Machine learning and Artificial Intelligence (AI) are all the rage these days — but with all the buzzwords swirling around them, it’s easy to get lost and not see the difference between hype and reality. For example, just because an algorithm is used to calculate information doesn’t mean the label “Machine Learning” or “Artificial Intelligence” should be applied.
Before we can even define AI or Machine Learning, though, I want to take a step back and define a concept that is at the core of both AI and machine learning: algorithm.
An algorithm is a set of rules to be followed when solving problems. In machine learning, algorithms take in data and perform calculations to find an answer. The calculations can be very simple or they can be more on the complex side. Algorithms should deliver the correct answer in the most efficient manner. What good is an algorithm if it takes longer than a human would to analyze the data? What good is it if it provides incorrect information?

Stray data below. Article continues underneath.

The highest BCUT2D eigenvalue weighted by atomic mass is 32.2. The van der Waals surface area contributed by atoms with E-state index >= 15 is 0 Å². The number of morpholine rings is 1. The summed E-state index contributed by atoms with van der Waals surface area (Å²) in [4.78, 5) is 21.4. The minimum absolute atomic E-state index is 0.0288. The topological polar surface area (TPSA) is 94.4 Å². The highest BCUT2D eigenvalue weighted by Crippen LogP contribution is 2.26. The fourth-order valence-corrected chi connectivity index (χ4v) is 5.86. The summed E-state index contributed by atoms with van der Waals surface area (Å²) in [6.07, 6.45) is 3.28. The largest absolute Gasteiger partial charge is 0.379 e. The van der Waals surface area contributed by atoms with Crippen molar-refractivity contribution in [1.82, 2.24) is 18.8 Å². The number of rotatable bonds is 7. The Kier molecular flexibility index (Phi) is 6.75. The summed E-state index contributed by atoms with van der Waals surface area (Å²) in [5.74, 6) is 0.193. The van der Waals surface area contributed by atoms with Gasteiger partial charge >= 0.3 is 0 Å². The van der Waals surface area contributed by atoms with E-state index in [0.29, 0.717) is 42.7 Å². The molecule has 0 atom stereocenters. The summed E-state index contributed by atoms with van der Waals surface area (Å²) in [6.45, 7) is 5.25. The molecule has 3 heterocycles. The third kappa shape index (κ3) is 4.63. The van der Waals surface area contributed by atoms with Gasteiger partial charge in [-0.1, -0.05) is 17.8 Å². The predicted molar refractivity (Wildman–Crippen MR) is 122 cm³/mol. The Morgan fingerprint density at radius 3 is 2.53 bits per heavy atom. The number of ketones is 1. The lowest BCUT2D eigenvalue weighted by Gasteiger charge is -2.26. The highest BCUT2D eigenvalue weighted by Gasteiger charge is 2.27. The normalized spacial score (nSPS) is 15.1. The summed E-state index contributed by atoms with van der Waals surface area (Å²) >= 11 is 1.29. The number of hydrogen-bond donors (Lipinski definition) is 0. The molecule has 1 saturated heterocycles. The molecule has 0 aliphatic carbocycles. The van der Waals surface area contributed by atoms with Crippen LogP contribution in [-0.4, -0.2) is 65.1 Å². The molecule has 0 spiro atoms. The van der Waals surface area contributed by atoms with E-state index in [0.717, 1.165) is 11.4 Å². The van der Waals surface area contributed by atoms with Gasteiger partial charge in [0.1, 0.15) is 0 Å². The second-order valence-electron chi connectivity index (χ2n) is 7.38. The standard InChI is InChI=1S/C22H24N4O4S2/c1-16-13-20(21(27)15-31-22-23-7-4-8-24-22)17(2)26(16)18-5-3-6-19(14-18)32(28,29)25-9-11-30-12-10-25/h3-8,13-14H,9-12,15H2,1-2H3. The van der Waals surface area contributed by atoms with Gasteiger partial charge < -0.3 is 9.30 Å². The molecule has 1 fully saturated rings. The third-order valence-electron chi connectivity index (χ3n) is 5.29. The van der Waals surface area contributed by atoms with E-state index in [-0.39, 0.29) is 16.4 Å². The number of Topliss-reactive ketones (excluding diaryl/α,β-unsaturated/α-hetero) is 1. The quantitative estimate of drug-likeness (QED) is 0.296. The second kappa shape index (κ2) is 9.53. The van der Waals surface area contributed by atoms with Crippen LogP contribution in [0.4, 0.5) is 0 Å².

Algorithms need to be trained to learn how to classify and process information. The efficiency and accuracy of the algorithm are dependent on how well the algorithm was trained. Using an algorithm to calculate something does not automatically mean machine learning or AI was being used. All squares are rectangles, but not all rectangles are squares.
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